In The Shadow of The Blade follows the 10,000-mile flight of a restored, battle-scarred UH-1 “Huey” helicopter across America to hear the untold stories of the soldiers who once relied on it for survival and of the families who waited for them to come home. Landing in backyards and farmyards, the war’s symbol became a catalyst for healing as soldiers and citizens came to pay tribute to their shared experience and to the war’s fallen.
Moments captured by the filmmakers as they traveled from the ocean across the plains to the mountains include a Native American blessing of the aircraft, the reunion of a Vietnam War nurse and a Vietnamese woman she helped save 34 years before, an infantryman’s delivery of a message that haunted him for three decades, a door gunner’s meeting with the man he’d helped save, and the army’s highest-ranking prisoner of war’s reunion with the machine that took him “to a very bad place.” Hundreds of veterans from all branches of service rode in the aircraft and shared their stories. By mission’s end at the Vietnam Veterans Memorial and Chapel in Angel Fire, New Mexico, the evocative healing power of In The Shadow of The Blade had been described as “the most important thing to happen to Vietnam veterans since the dedication of The Wall.”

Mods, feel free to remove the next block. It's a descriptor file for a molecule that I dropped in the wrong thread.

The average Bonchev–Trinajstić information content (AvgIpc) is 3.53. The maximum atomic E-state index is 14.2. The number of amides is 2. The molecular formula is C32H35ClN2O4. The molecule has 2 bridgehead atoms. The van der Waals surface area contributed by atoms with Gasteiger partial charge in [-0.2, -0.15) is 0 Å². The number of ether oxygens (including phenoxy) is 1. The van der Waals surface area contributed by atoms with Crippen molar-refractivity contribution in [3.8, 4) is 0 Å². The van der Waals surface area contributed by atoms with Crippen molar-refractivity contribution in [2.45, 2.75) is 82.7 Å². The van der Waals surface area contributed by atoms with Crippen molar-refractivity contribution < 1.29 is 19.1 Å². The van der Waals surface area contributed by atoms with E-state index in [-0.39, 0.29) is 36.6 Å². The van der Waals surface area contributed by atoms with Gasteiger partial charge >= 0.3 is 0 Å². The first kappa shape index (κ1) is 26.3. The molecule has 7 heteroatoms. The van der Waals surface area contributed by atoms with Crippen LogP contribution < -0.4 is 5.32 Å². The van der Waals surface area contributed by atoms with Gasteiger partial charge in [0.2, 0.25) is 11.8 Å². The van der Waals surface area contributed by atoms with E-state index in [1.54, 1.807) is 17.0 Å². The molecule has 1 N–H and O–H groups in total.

Commentary by General Hal Moore and combat journalist Joe Galloway, co-authors of the best-selling We Were Soldiers Once…And Young, fine-toothed verification of story accuracy and the unfiltered stories of combat veterans deliver what the Library of Congress Veteran Forum describes as “a gold standard for accuracy, insuring that the real experience, as opposed to the Hollywood cliché, is documented for posterity.”
In The Shadow of The Blade has been endorsed by major veteran organizations including the Vietnam Veterans of America, the Vietnam Helicopter Pilots Association, the Vietnam Helicopter Crew Members Association, the DUSTOFF Association and several smaller organizations. It received Best Documentary and Best of Show in the WorldFest Houston International Film Festival in 2004. The aircraft used in the film and three clips are part of a permanent exhibit in the Smithsonian’s history museum.